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Washington Gov. Jay Inslee signs sanctuary state law

SEATTLE -- Washington has become the latest West Coast state to enact broad sanctuary protections that restrict all local authorities from asking about people's immigration status.

Gov. Jay Inslee signed the measure Tuesday implementing the new rules, which rank among the strongest statewide mandates in the nation. California and Oregon have similar laws.

The move comes as President Donald Trump's administration has cracked down on immigration by increasing migrant detentions and attempting to cancel the Deferred Action for Childhood Arrivals program.

Under the new Washington state law, local law enforcement agencies are broadly prohibited from asking about immigration status or place of birth unless directly connected to a criminal investigation, and both local jails and state prisons are prohibited from complying with voluntary "immigration holds" requested by federal authorities, or from notifying federal authorities when an immigrant is about to be released from their custody.

"Our state agencies are not immigration enforcement agencies," said Inslee, a Democrat who is also running for president. "We will not be complicit in the Trump administration's depraved efforts to break up hard-working immigrant and refugee families."

Critics say sanctuary laws hamper the ability of police to do their job.

Republican state Sen. Phil Fortunato, who voted against the Washington law when it was before the Legislature, said he thought it would hamper the ability of police to take action against subjects they suspect to be illegal immigrants.

"This not only puts law enforcement at risk, it puts private citizens at risk," Fortunato said.

Jorge Baron, head of the Seattle-based Northwest Immigrants' Rights Project, said the rules would increase public safety by making migrants and their families less afraid to report crimes or come forward as witnesses.

Immigrants, shouldn't have to worry that police might demand "papers" at any moment, said Democratic state Sen. Lisa Wellman, the daughter of Jewish immigrants and the bill's sponsor.

"We have 30% of Microsoft here on visas," Wellman said earlier this year when the bill was being debated.

Under the law, police officers in Washington won't be able to inquire about immigration status except in limited circumstances, and the state attorney general will draw up rules for courthouses, hospitals and other state government facilities aimed at limiting their use as places where federal immigration agents look for people in the country illegally.

Local and state authorities are also broadly prohibited from sharing immigration information about people in custody with immigration authorities, except under a valid court order or where required by law.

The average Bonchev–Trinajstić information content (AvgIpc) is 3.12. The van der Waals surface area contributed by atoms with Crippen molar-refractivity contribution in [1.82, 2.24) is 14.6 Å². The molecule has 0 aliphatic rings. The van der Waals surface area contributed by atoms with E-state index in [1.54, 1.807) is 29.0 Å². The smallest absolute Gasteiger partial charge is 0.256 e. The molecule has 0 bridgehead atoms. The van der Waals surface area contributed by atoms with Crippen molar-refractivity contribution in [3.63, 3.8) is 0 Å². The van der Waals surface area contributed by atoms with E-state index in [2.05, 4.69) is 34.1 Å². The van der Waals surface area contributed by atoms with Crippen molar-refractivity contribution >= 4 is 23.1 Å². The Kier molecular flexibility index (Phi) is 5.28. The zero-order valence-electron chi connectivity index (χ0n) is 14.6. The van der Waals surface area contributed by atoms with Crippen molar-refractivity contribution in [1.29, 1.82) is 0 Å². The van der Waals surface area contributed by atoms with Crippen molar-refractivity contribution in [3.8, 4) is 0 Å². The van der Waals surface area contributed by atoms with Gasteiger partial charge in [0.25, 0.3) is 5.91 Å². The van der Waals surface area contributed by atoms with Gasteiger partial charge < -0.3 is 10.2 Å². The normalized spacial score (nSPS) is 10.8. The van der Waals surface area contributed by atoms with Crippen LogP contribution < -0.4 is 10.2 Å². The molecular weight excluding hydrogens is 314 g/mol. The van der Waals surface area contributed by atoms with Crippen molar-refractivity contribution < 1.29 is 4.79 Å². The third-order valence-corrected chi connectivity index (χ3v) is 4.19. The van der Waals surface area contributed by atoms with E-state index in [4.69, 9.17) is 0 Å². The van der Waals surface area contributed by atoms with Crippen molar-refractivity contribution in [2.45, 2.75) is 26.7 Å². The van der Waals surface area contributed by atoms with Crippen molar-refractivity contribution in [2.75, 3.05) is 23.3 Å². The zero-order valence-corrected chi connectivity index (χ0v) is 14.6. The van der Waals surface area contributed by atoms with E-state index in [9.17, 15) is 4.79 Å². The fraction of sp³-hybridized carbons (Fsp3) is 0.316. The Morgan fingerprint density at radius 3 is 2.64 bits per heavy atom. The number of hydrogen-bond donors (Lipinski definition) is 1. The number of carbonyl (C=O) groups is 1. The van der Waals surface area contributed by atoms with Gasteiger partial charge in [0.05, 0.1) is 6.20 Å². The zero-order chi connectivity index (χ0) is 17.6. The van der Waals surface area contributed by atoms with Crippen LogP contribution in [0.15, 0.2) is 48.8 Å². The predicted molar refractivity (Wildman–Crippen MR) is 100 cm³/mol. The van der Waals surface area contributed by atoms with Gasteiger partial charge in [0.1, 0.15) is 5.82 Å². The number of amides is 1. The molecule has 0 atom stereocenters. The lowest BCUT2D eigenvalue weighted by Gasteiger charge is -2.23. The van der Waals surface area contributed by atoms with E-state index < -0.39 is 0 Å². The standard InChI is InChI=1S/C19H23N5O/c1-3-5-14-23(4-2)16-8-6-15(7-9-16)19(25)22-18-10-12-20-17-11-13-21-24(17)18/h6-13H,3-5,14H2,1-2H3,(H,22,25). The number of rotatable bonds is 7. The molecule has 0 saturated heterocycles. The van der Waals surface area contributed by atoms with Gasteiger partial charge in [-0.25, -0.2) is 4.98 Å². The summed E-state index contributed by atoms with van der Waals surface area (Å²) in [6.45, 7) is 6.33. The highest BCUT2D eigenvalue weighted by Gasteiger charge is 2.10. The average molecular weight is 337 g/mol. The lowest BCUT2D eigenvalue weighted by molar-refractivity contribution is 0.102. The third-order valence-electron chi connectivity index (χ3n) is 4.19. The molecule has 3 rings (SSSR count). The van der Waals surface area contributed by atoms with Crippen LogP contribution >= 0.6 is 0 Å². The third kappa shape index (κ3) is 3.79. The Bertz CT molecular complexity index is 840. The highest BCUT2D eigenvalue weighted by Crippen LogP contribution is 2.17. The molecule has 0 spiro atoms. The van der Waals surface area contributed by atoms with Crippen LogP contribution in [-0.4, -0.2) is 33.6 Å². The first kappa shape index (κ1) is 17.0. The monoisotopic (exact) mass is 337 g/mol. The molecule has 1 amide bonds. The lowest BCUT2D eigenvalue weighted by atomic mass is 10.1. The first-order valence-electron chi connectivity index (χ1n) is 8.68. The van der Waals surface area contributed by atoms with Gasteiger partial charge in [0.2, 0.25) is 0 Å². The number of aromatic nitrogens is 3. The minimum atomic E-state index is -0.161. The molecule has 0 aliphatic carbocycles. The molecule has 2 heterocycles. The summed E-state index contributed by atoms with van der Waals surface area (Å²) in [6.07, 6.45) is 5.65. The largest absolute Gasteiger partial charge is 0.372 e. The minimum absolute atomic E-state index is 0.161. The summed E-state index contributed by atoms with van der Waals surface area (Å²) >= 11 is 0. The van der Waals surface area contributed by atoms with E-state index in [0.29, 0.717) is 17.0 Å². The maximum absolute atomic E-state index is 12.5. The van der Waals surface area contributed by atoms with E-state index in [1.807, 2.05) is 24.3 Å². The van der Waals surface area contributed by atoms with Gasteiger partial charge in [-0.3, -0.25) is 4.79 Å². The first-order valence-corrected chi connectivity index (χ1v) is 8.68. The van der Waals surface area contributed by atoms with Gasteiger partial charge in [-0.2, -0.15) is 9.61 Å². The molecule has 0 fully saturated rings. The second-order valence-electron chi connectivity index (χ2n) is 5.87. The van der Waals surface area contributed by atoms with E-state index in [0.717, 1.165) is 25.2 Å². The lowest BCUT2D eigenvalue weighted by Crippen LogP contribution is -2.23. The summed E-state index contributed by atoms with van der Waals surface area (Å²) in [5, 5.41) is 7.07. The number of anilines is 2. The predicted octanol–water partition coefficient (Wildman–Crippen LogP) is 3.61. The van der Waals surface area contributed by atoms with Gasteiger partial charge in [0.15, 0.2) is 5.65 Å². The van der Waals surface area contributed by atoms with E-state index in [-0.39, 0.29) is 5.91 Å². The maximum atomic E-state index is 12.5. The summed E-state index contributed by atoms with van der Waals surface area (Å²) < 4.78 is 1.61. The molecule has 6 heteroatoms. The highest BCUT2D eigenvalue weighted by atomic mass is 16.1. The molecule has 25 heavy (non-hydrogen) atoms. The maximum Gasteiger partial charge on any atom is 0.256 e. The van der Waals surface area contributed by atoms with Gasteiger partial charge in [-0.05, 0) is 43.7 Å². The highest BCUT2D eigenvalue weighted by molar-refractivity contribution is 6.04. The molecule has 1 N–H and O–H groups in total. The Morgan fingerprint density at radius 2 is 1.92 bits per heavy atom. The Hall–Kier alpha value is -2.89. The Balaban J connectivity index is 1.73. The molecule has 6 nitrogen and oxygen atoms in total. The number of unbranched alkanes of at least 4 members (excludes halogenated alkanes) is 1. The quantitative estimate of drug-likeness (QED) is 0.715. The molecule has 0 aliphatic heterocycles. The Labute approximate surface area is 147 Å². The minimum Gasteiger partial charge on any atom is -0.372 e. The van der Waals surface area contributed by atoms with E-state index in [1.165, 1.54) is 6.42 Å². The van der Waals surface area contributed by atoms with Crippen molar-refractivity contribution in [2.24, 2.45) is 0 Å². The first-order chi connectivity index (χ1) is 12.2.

A 2017 executive order from Inslee imposed similar requirements but only on state agencies, a move advocates said fell short of full sanctuary state status. Tuesday's measure expands the rules to include all local law enforcement.

That's significant because most police interactions tend to occur at the city and county level, rather than with state troopers, and because local police have long been targets for cooperation requests from federal immigration authorities, generating the majority of deportations, said Lena Graber, an attorney with the Immigrant Legal Resource Center, a national non-profit that tracks sanctuary policies.

The law, Graber said, gives Washington, "the strongest and most comprehensive state law on sanctuary in the country."

While the exact definition of "sanctuary state" is flexible, Graber said, five other states have seen state laws or executive orders or rules used to create statewide protections against coordination between local and federal law enforcement on non-criminal immigration investigations: Illinois, Connecticut, Rhode Island, New Jersey, and Vermont.

Oregon was the first state to adopt a statewide sanctuary policy, in 1987, a straightforward restriction on police spending any resources - including paid staff time - going after people who are in the country illegally but haven't committed other crimes.

California passed more robust protections in 2017, including yearly reporting requirements and a rule that authorities must get written consent from people they arrest before allowing them to be interviewed by immigration officers.

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